Faberge was a Russian

Faberge

Carl Faberge, was without doubt the most famous court jeweller in history and although he is often referred to as the "Cellini of the North" he is considered by a great many to have been, the goldsmith, ‘par excellence’. It would be impossible to say how many royal commissions he received but he was the court jeweller to the Tsars Alexander III and Nikolai II.

The Italian goldsmith and sculptor, Benvenuto Cellini (1500-1571 is considered to have been the greatest goldsmith of the Italian Renaissance.

Faberge was more than just an ‘artist’ and one of his additional gifts was the ability to be able to create in his clients the desire for something which at that time existed only in his imagination.

After pleasing Emperor Alexander III with what at first appeared to be an ordinary Easter egg but which in fact contained many beautiful works of art created from gold and platinum, precious gems and enamel he received a commission to provide a similar but different egg every Easter with the only stipulation being that the egg must contain a surprise. There are in existence today forty nine different eggs which bear testament to both the Royal Family’s satisfaction with the eggs and to Faberge’s genius for invention.

It would seem that what caused Faberge to initially create his original works was his belief that it would be pointless to present Robert Greville with a ruby, a Rothschild with a diamond or a Queen with a string of pearls since it would be like giving ice to the proverbial Eskimos.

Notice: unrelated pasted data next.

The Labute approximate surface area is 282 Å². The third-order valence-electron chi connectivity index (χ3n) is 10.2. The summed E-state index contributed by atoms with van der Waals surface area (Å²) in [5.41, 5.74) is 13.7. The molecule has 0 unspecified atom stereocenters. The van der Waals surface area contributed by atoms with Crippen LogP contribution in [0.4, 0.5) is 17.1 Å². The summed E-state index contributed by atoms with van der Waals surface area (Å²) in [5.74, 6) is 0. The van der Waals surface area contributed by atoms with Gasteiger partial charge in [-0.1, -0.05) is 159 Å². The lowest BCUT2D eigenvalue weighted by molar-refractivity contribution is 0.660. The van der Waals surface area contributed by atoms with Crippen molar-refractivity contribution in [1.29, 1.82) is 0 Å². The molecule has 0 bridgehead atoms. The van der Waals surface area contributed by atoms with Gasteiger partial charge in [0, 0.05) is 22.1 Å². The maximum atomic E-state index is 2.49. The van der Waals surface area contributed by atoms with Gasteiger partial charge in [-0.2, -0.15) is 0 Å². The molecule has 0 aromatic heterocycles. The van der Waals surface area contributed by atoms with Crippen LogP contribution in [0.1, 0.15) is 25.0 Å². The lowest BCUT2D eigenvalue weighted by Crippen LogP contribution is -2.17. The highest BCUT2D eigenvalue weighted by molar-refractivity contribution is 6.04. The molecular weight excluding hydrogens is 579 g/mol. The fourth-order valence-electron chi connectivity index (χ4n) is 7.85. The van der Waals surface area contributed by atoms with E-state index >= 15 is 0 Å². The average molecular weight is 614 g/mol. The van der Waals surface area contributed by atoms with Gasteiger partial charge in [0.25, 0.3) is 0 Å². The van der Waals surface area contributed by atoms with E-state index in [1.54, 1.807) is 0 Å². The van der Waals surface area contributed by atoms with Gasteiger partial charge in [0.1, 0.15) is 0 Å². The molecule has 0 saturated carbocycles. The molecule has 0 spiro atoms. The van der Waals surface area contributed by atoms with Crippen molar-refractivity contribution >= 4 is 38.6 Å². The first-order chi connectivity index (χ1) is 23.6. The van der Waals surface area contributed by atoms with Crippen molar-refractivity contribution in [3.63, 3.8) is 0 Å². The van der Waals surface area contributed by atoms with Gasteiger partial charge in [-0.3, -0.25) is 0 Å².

One could say that Faberge’s crowning moment was at the "Exposition Internationale Universelle" in Paris in 1900 where he was named ‘Master’ by the Goldsmiths of France’. That this happened in the capital of the country from which his persecuted ancestors had fled two hundred and fifteen years before must have been sweetness itself.

It was never intended that Faberge’s creations would ever leave Russia but during the famine of 1921 a wealthy young American physician by the name of Armand Hammer went to Russia as a volunteer relief worker and subsequently exported the greatest private collection of Faberge pieces in existence today.

The Faberge collection which included eleven of Faberge's priceless Imperial Easter Eggs was found along with the Crown Jewels after the Imperial Palaces fell into the hands of the government and Dr. Hammer was able to negotiate the purchase of a great part of the collection including some of the most important pieces.

Although Faberge is most famous for his eggs he also had an extremely important effect on two separate arts, enamelling on gold and silver and stone cutting both of which enjoyed a form of renaissance for which he was mostly responsible.

Also worth pursing, if not purchasing, are his cigarette cases, flowers cut in both precious and semi-precious stones and his animals some of which seem almost alive and all of which are both exquisitely beautiful and totally memorable.

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